Vasily Grossman’s The People Immortal (Book acquired, 30 Aug. 2022)

A copy of by Vasily Grossman’s 1943 novel The People Immortal arrived at Biblioklept World Headquarters. It’s a new translation by Robert Chandler and Elizabeth Chandler, available next month from NYRB.

(It’s also a reminder to pick up the copy of Grossman’s massive novel Life and Fate that’s been staring me down for years).

NYRB’s blurb:

Vasily Grossman wrote three novels about the Second World War, each offering a distinct take on what a war novel can be, and each extraordinary. A common set of characters links Stalingrad and Life and Fate, but Stalingrad is not only a moving and exciting story of desperate defense and the turning tide of war, but also a monumental memorial for the countless war dead. Life and Fate, by contrast, is a work of moral and political philosophy as well as a novel, and the deep question it explores is whether or not it is possible to behave ethically in the face of overwhelming violence. The People Immortal is something else entirely. Set during the catastrophic first months of the German invasion of the Soviet Union, this is the tale of an army battalion dispatched to slow the advancing enemy at any cost, with encirclement and annihilation its promised end. A rousing story of resistance, The People Immortal is the novel as weapon in hand.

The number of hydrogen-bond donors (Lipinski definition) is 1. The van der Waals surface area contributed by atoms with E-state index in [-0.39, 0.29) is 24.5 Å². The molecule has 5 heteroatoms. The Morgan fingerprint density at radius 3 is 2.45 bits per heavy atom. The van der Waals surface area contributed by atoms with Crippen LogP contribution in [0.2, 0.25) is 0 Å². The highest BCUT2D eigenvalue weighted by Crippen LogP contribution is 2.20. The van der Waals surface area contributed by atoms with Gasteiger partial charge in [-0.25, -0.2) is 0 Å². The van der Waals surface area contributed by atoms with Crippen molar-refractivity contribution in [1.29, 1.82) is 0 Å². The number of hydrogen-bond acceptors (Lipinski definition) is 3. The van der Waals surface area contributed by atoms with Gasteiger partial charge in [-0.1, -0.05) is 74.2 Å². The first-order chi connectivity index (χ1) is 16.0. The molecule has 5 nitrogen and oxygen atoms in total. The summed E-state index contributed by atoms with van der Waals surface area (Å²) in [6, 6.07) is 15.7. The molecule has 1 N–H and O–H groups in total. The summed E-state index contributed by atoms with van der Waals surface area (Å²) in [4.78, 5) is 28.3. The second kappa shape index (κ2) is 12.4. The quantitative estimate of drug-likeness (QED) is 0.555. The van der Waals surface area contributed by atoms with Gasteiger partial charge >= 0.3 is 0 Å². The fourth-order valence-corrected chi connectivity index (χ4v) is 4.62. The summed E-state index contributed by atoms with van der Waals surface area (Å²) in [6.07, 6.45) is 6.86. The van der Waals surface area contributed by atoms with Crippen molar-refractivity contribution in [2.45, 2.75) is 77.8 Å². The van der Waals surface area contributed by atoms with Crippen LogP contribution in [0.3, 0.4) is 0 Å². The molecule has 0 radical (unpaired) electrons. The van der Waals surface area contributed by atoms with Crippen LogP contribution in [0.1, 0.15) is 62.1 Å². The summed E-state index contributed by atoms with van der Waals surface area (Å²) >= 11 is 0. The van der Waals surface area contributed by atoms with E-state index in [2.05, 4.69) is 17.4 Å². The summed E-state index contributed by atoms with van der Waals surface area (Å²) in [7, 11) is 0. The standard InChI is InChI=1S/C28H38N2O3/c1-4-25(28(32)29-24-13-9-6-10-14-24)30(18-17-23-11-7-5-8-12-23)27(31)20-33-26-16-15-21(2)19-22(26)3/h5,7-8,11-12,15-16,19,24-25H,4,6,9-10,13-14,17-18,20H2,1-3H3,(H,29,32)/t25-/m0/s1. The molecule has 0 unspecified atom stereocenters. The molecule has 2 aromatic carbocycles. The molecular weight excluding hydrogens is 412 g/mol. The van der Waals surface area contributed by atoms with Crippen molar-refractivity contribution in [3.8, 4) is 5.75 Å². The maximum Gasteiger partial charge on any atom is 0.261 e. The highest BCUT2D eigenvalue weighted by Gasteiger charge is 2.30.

Vasily Grossman’s Life and Fate (Book Acquired, 6.14.2013)


Big thanks to Mr. BLCKDGRD for sending me this copy of Vasily Grossman’s enormous novel Life and Fate. Over the past few years I’ve come to admire and trust BLCKDGRD’s taste, and I generally love these types of novels, so I’m looking forward to getting into this later in the year.

Here’s publisher NYRB’s blurb:

A book judged so dangerous in the Soviet Union that not only the manuscript but the ribbons on which it had been typed were confiscated by the state, Life and Fate is an epic tale of World War II and a profound reckoning with the dark forces that dominated the twentieth century. Interweaving a transfixing account of the battle of Stalingrad with the story of a single middle-class family, the Shaposhnikovs, scattered by fortune from Germany to Siberia, Vasily Grossman fashions an immense, intricately detailed tapestry depicting a time of almost unimaginable horror and even stranger hope. Life and Fate juxtaposes bedrooms and snipers’ nests, scientific laboratories and the Gulag, taking us deep into the hearts and minds of characters ranging from a boy on his way to the gas chambers to Hitler and Stalin themselves. This novel of unsparing realism and visionary moral intensity is one of the supreme achievements of modern Russian literature.

Read our review of Grossman’s novel The Road.


The Road — Vasily Grossman